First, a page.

Academic journal article Journal of Marriage and Family

Parental Divorce and Premarital Couples: Commitment and Other Relationship Characteristics

Academic journal article Journal of Marriage and Family

Parental Divorce and Premarital Couples: Commitment and Other Relationship Characteristics

Article excerpt

Parental divorce is thought to affect the romantic relationships of young adults, especially with respect to their certainly about the relationship and perceptions of problems in it. We examined these connections with a random sample of 464 coupled partners. Compared with women from intact families, women from divorced families reported less trust and satisfaction, but more ambivalence and conflict. For men, perceptions of relationships were contingent on the marital status of their partners' parents, although men from intact and divorced families did differ on structural constraints that offect commitment. Young adults who were casually dating showed the strongest effects of parental divorce, suggesting that the repercussions of parental divorce may be in place before the young adults form their own romantic relationships.

Key Words: divorced families, intact families, intergener ational transmission of divorce, young adults.

The experience of parental divorce ricochets through multiple domains of children's lives, including economic, psychological, academic, and personal arenas (see Seltzer, 1994). In this study, we concentrated on whether the experience of parental divorce relates to the heterosexual premarital relationships of young adults. Studies indicating an intergenerational transmission of divorce (Greenberg & Nay, 1982; McLanahan & Bumpass, 1988; Mueller & Pope, 1977) underscore the gravity of this topic. If continuity exists between premarital and marital relationships as has been suggested (e. g., Markman, 1981), then by studying the romantic relationships of children of divorce, we may identify the early roots of relationship breakdown.

Various factors may contribute to the link between divorce from one generation to the next. Compared with children from intact families, children of divorce marry earlier (McLanahan & Bumpass, 1988), cohabit more often (Thornton, 1991), are less educated (Mueller & Pope, 1977), hold more lenient attitudes toward divorce (Amato, 1988; Amato & Booth, 1991; Greenberg & Nay, 1982), and report more problematic interpersonal behaviors (Amato, 1996). Amato (1996) studied all of these variables and found that interpersonal behavior problems (e.g., anger, jealousy, or infidelity) were the most significant predictors of the intergenerational transmission of divorce. He suggested that interpersonal problems might develop in children if divorcing parents model poor interpersonal styles. Such problems may extend to children's own dating relationships. In this study, we compared young adults from divorced and intact families on a set of qualities that are central to the health of relationships.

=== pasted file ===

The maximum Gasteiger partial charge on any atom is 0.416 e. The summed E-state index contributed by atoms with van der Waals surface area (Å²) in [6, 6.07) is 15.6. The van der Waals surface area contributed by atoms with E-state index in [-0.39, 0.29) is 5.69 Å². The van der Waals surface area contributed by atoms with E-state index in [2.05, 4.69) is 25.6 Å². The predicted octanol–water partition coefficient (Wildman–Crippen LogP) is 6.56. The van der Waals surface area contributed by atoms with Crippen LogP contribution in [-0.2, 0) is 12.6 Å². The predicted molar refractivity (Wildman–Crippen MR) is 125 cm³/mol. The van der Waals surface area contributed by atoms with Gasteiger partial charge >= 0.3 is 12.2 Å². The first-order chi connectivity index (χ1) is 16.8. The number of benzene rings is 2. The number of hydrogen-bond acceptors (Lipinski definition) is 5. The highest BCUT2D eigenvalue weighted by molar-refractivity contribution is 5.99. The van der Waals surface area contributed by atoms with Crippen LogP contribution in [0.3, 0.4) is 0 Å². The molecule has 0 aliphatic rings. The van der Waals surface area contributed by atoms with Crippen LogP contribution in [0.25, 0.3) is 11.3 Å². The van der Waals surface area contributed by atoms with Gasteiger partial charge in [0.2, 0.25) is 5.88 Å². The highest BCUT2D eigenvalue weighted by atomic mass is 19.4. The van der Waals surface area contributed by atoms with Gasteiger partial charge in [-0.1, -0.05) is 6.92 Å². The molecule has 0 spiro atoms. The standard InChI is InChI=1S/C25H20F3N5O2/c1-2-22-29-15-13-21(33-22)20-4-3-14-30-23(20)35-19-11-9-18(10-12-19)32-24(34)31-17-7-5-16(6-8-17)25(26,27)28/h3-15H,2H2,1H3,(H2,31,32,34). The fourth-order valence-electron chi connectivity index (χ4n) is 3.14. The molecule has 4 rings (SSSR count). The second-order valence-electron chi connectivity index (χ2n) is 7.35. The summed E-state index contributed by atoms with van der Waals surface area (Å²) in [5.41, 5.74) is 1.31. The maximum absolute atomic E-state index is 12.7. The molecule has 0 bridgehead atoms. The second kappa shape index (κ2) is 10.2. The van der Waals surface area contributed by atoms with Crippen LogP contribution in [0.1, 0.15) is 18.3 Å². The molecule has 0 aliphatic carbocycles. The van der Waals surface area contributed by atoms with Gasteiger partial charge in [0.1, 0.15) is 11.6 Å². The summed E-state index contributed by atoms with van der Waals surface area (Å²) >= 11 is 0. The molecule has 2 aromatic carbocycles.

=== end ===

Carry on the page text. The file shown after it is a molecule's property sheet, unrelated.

In this section, we describe the relationship characteristics most apt to be affected by parental divorce, namely, trust, love, conflict, ambivalence about involvement, commitment, and satisfaction, and how these characteristics may vary by gender and depth of the relationship.


Trust is the perception that one's partner is benevolent and honest (Larzelere & Huston, 1980). As intimacy with the partner increases, trust enables one to feel comfortable with the risks of closeness (Holmes, 1991). Young adults who perceive parental divorce as a breach of trust may be cautious about trusting their dating partners. Uncertainty about the permanence of relationships, coupled with fears of abandonment (Lauer & Lauer, 1991; Wallerstein, 1985; Wallerstein & Blakeslee, 1989), could erode trust as a relationship deepens. Previous studies have found that unmarried college students from divorced and intact families did not differ in their trust of their current romantic partners, but those from divorced families were less optimistic about their ability to trust a future spouse (Franklin, Janoff-Bulman, & Roberts, 1990). We hypothesize, therefore, that young adults from divorced families, particularly those at advanced stages of involvement in dating relationships, will have less trust in their partners than young adults from intact families. …

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